The Po is proportional to the cube of the fluid velocity; hence, the energy yield is highly sensitive to variations in velocity. There are, however, some subtleties when considering MCEC, when compared with wind energy conversion. The power in the flow is proportional to the fluid density, which, for water, is about 800 times that of air. Hence, the power density (kW m−2) for marine current energy converters will be appreciably higher than that produced by wind energy converters when considered at appropriately rated speeds for both technologies . This also means that smaller and hence more manageable converters can be installed within the water layer where the bathymetry (water depth) is favourable for an optimal size of turbines to be deployed within the site. It must be noted that, unlike wind energy, in marine current energy the bathymetry places a constraint on the maximum size and hence the rated power of a marine energy converter or turbine.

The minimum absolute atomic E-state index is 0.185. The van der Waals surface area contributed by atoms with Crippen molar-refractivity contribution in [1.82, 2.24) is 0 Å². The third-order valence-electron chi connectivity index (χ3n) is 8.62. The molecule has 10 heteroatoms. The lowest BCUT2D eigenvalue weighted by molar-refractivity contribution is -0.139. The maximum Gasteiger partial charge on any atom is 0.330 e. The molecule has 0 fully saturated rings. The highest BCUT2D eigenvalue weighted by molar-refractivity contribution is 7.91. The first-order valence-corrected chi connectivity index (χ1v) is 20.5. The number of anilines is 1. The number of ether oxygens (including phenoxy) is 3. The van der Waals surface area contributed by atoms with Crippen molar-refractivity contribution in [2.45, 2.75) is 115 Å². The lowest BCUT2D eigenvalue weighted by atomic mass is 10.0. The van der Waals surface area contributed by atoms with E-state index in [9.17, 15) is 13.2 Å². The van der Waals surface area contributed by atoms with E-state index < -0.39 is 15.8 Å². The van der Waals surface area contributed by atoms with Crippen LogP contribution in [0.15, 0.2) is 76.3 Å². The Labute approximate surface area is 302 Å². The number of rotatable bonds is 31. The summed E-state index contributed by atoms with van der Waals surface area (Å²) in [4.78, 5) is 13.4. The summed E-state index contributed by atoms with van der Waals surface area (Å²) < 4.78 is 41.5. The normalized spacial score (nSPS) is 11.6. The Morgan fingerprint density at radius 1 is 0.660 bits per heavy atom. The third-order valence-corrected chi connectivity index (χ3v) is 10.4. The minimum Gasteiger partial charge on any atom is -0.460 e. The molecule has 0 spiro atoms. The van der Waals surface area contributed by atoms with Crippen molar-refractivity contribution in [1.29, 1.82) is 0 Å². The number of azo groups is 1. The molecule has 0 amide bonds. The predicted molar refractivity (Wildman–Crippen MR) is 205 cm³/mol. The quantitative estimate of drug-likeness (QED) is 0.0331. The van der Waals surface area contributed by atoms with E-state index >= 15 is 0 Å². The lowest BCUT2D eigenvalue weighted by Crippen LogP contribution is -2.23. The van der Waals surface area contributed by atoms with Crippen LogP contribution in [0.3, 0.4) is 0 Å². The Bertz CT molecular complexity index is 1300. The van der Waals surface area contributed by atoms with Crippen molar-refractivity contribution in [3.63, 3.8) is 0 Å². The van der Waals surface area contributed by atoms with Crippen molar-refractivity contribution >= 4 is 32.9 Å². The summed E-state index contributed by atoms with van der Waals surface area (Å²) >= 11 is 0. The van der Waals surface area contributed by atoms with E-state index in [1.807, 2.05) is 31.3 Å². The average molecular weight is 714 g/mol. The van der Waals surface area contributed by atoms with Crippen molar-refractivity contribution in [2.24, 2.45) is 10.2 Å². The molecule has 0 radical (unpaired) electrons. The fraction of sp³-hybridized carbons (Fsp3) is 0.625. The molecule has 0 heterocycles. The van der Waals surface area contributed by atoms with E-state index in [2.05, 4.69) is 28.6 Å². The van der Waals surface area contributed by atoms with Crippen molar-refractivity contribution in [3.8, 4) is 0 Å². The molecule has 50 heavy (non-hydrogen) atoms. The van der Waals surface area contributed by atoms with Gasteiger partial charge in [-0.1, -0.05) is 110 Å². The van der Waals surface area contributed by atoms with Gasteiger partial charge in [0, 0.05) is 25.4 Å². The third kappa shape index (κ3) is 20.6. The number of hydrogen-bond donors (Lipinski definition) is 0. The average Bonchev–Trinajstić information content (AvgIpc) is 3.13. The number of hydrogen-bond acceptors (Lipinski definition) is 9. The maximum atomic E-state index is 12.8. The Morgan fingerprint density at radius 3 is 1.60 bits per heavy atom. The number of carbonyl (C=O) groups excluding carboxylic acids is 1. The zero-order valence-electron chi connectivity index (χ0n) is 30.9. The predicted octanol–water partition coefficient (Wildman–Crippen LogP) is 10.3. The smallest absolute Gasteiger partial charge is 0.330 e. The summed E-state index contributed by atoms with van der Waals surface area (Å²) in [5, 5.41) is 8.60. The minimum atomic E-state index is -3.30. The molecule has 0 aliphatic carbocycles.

(b) Conversion technology status
As indicated earlier, in most cases, the physical principles of marine current turbines have much in common with those developed for converting wind energy, but with the driving fluid being water rather than air. Most MCEC devices fall within the following types: horizontal axis turbines (similar to wind turbines), orthogonal flow turbines (axis can be vertical or horizontal), Venturi devices, shrouded variants of these aimed at concentrating the incident flow to a rotor and oscillating hydrofoils. The devices can be fixed rigidly to the seabed, mounted on a mooring or fixed to a moored platform.
Serious development of prototypes was initiated in the UK starting around the year 2000 through support from the government's Technology Programme, run by the Department of Trade and Industry (DTI), and eventually passed to the new Department of Energy and Climate Change. This programme has now evolved and falls under the Technology Strategy Board's (TSB) research and development-funding portfolio . In 2010, the TSB set up the Marine Renewable Proving Fund (MRPF) with £60 M for both wave and tidal energy. The front runners benefiting from the early UK government programme are given in table 1, whereas table 2 shows global lead contenders.